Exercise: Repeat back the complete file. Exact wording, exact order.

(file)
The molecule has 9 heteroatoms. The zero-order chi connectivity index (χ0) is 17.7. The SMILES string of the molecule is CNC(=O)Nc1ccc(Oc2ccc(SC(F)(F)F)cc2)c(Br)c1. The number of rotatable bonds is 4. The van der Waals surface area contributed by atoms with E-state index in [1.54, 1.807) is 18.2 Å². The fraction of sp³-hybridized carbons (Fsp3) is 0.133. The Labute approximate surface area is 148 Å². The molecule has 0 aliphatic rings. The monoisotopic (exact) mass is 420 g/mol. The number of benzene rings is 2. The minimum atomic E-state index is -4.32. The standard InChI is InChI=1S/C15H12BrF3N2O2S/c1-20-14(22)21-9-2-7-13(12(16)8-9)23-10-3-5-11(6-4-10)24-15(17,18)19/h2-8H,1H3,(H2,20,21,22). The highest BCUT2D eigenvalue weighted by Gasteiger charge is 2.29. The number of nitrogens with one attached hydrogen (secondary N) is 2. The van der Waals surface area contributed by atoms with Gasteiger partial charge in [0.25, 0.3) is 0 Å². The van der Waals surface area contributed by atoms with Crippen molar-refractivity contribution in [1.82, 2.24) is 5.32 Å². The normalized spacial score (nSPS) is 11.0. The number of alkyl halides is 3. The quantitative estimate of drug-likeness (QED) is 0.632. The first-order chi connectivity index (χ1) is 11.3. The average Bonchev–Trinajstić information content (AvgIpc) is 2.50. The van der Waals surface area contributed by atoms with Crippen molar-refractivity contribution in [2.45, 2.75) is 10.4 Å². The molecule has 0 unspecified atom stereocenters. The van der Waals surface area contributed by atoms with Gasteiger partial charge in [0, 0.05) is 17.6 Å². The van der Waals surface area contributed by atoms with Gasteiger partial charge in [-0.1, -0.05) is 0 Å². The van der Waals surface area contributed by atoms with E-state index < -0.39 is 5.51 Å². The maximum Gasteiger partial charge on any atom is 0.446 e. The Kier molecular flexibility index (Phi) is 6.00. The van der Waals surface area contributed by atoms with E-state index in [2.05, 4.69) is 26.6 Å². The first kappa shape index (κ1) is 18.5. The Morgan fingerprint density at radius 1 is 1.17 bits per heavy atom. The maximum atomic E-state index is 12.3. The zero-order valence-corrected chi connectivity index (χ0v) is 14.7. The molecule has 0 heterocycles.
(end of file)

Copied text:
The molecule has 9 heteroatoms. The zero-order chi connectivity index (χ0) is 17.7. The SMILES string of the molecule is CNC(=O)Nc1ccc(Oc2ccc(SC(F)(F)F)cc2)c(Br)c1. The number of rotatable bonds is 4. The van der Waals surface area contributed by atoms with E-state index in [1.54, 1.807) is 18.2 Å². The fraction of sp³-hybridized carbons (Fsp3) is 0.133. The Labute approximate surface area is 148 Å². The molecule has 0 aliphatic rings. The monoisotopic (exact) mass is 420 g/mol. The number of benzene rings is 2. The minimum atomic E-state index is -4.32. The standard InChI is InChI=1S/C15H12BrF3N2O2S/c1-20-14(22)21-9-2-7-13(12(16)8-9)23-10-3-5-11(6-4-10)24-15(17,18)19/h2-8H,1H3,(H2,20,21,22). The highest BCUT2D eigenvalue weighted by Gasteiger charge is 2.29. The number of nitrogens with one attached hydrogen (secondary N) is 2. The van der Waals surface area contributed by atoms with Gasteiger partial charge in [0.25, 0.3) is 0 Å². The van der Waals surface area contributed by atoms with Crippen molar-refractivity contribution in [1.82, 2.24) is 5.32 Å². The normalized spacial score (nSPS) is 11.0. The number of alkyl halides is 3. The quantitative estimate of drug-likeness (QED) is 0.632. The first-order chi connectivity index (χ1) is 11.3. The average Bonchev–Trinajstić information content (AvgIpc) is 2.50. The van der Waals surface area contributed by atoms with Crippen molar-refractivity contribution in [2.45, 2.75) is 10.4 Å². The molecule has 0 unspecified atom stereocenters. The van der Waals surface area contributed by atoms with Gasteiger partial charge in [0, 0.05) is 17.6 Å². The van der Waals surface area contributed by atoms with Gasteiger partial charge in [-0.1, -0.05) is 0 Å². The van der Waals surface area contributed by atoms with E-state index < -0.39 is 5.51 Å². The maximum Gasteiger partial charge on any atom is 0.446 e. The Kier molecular flexibility index (Phi) is 6.00. The van der Waals surface area contributed by atoms with E-state index in [2.05, 4.69) is 26.6 Å². The first kappa shape index (κ1) is 18.5. The Morgan fingerprint density at radius 1 is 1.17 bits per heavy atom. The maximum atomic E-state index is 12.3. The zero-order valence-corrected chi connectivity index (χ0v) is 14.7. The molecule has 0 heterocycles.